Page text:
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http://vaadin.com/ makes a tool for User Interfaces (UI). Their tag line is “Thinking of U and I.” A play on words, I suppose, for UI, and “you and I.” It bothers me, though, because I think both pronouns should be in the objective case, i.e., “you” and “me.”

Is “Thinking of you and I” grammatically correct?

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Many tag lines and slogans are ungrammatical. That's what keeps the business going! –  Jimi Oke Apr 1 '11 at 8:53
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6 Answers 6

up vote 3 down vote accepted

The phrase ‘Thinking of U and I’ is not ungrammatical because of the use of I. It maybe ungrammatical because of the use of U, although this is rather common today also.

I would like to say that I would never write like this as it would cause me too much distress.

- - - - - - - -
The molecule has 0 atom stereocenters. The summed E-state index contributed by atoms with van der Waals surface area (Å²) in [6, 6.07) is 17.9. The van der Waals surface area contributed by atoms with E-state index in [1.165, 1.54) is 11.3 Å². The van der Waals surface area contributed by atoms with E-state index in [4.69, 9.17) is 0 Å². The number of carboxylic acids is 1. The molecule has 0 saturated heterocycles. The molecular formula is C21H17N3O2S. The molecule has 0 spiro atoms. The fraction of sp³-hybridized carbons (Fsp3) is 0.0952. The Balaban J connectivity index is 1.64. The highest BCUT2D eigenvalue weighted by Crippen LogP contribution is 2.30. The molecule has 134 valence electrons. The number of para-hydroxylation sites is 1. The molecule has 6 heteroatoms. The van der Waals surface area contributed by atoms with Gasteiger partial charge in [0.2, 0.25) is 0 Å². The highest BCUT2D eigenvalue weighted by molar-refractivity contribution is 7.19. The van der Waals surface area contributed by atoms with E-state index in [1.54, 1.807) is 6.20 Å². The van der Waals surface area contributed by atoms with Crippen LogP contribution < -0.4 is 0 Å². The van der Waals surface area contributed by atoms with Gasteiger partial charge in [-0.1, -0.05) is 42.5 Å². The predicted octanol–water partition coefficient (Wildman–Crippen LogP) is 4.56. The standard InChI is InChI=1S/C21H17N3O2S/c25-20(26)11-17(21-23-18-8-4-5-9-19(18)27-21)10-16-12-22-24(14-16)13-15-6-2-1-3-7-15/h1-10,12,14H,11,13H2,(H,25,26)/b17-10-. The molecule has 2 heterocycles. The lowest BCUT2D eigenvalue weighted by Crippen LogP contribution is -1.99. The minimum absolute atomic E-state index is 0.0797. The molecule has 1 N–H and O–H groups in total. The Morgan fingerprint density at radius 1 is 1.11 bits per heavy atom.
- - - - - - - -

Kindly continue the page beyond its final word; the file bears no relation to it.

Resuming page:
It is important to note that what one means by ‘grammatical’ differs. The CGEL is a descriptive grammar and thus, when it says something is grammatical, it means well represented in the language.

In the following, % means grammatical in some dialects only and ! means non-standard.

The Cambridge Grammar of the English Language says this:

Because these coordinate nominatives are perceived to be associated with avoidance of stigmatised accusatives in subject coordinations they are often described as hypercorrections. This is to imply that they are ‘incorrect’, not established forms in the standard language. Construction [%The present was supposed to represent Helen and I, that was the problem] with I as final coordinate is, however, so common in speech and used by so broad a range of speakers that it has to be recognised as a variety of Standard English, and we will reserve the term hypercorrection for examples like [%They’ve awarded he and his brother certificates of merit].

Here’s the context of that paragraph: